Here is the summary of the main suggestions for revision, which we think you will be able to address in your revision.
1) The suggestion that ketamine acts mostly on the NMDAR receptors of PV interneurons is interesting (and potentially relevant to schizophrenia research). However, the claim that NMDAR in PV cells are solely responsible for the ketamine effect on SRP is not convincing, as it is possible that ketamine also affects SRP through NMDA receptors on excitatory neurons or by acting through sites other than the NMDA receptor. The reviewers therefore think it would be pertinent to investigate whether GluN1 was knocked out in all PV interneurons. If not, it would explain the leftover SRP in the PV GluN1 KO mice (and possibly the leftover effect of ketamine on SRP). One way (but not the only way) to test the completeness of KO in the floxed line is to use GluN2A immunocytochemistry. The logic here is that GluN2A remains cytoplasmic in NMDAR1 deficient cells. One could then in principle detect whether there is a fraction of PV cells that do not have GluN2A in the cytoplasm. This control (or some other control experiment addressing the cell-type specificity of ketamine dependence of SRF) might be sufficient to explain your results and strengthen your claims.
2) All reviewers found that the discussion about mechanisms underlying SRP was not sufficiently specific or detailed. For example, it is not clear where in the circuit the changes are occurring, and whether SRP relates to spiking or is only apparent at the synaptic level. In particular, do stimulus-selective changes in VEPs reflect enhanced spiking of principal neurons, of inhibitory neurons, changes of feed-forward thalamocortical synaptic drive onto which neuron class, changes of top-down modulation (e.g. Makino and Komiyama 2015)? It is also not clear whether PV cells are required for the induction of SRP, which would be predicted by some models of cortical plasticity. Finally, it is not sufficiently discussed how PV neuron activity could modulate VEPs in a stimulus-specific manner while accounting for the fact that the Bear lab has previously shown that LTP-like phenomena (AMPAR insertion, NMDAR-dependence, occlusion by thalamocortical LTP) are critical for SRP and OSH expression (Frenkel et al. 2006, Cooke and Bear 2010). We therefore strongly encourage you to propose a coherent, defendable and detailed mechanistic view about SRP, and how this is different from OD plasticity, in the Discussion.
3) Can the (variability of) behavior of the animal influence the measurement and quantification of SRP results? The reviewers request additional quantification to ensure that behavioral differences cannot explain neural response differences (i.e. does the VEP response precede any behavioral response?).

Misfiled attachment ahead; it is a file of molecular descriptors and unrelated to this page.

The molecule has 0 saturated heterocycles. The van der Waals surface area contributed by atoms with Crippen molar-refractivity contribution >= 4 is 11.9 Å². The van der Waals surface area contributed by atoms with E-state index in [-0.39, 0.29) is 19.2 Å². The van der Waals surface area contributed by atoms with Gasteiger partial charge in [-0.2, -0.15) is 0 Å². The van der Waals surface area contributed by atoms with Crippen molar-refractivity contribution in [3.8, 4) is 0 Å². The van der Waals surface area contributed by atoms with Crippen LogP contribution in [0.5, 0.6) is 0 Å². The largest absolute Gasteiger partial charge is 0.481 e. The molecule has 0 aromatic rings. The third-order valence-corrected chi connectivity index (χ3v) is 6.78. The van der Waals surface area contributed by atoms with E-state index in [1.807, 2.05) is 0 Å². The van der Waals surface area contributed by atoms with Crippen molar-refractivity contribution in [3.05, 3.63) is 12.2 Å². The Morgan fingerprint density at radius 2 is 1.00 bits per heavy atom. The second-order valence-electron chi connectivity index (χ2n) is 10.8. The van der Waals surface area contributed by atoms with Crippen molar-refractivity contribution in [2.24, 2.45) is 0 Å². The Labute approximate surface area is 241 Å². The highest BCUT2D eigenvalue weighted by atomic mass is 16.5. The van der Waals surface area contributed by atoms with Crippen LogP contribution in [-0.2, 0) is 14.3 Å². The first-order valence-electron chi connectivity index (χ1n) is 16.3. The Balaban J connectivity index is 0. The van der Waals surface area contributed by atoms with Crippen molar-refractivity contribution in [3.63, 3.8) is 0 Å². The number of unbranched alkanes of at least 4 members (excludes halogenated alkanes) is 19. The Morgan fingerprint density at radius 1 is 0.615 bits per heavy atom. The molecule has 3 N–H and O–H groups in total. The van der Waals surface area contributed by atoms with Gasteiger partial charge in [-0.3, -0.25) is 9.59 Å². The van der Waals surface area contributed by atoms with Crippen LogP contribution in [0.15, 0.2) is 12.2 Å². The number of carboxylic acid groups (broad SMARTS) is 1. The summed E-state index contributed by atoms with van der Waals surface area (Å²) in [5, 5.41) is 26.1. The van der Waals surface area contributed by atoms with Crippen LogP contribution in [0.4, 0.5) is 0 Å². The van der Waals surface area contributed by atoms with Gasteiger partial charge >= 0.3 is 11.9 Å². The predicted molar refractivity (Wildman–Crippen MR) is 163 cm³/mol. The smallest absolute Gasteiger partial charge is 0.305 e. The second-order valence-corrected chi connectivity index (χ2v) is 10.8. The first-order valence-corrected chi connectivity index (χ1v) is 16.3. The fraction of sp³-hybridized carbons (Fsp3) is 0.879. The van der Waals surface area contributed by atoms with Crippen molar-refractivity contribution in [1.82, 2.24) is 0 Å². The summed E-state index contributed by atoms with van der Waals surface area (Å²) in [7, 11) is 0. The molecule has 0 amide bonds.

4) We encourage you to acknowledge the findings by Saiepour 2015 (expression of OD plasticity not strongly affected by PV manipulations). Although this work reduces some of the novelty of the results about OD plasticity, the reviewers still found it an important dataset in this manuscript.https://doi.org/10.7554/eLife.11450.025
- Eitan S Kaplan
- Sam F Cooke
- Robert W Komorowski
- Alexander A Chubykin
- Lena A Khibnik
- Mark F Bear
- Eitan S Kaplan
- Eitan S Kaplan
- Sam F Cooke
- Robert W Komorowski
- Alexander A Chubykin
- Lena A Khibnik
- Mark F Bear
The funders had no role in study design, data collection and interpretation, or the decision to submit the work for publication.
This research was supported by the Howard Hughes Medical Institute, the National Eye Institute (5R01EYO23037) and The Picower Institute Innovation Fund. ESK was supported in part by National Institute for Mental Health training grant (1T32MH074249), and RWK was supported in part by the Junior Faculty Development Program of the JPB Foundation. We thank Marie Carlen for helping to initiate our use of PV-GluN1 KO mice. We also thank Arnie Heynen, Jason Shepherd and Emily Osterweil for helpful scientific discussions. We express our ongoing gratitude to Erik Sklar, Amanda Coronado, and Gerald for technical assistance and Suzanne Meagher for invaluable administrative support.
Animal experimentation: This study was performed in strict accordance with the Guide for the Care and Use of Laboratory Animals of the National Institutes of Health. All procedures were approved by the institutional animal care and use committee (IACUC) protocol (#0612-050-15), and the Department of Comparative Medicine at the Massachusetts Institute of Technology. All surgery was performed under ketamine/xylazine anesthesia, and every effort was made to minimize suffering.
- Thomas D Mrsic-Flogel, Reviewing Editor, University of Basel, Switzerland
- Received: September 8, 2015
- Accepted: February 3, 2016
- Version of Record published: March 4, 2016 (version 1)
© 2016, Kaplan et al.
This article is distributed under the terms of the Creative Commons Attribution License, which permits unrestricted use and redistribution provided that the original author and source are credited.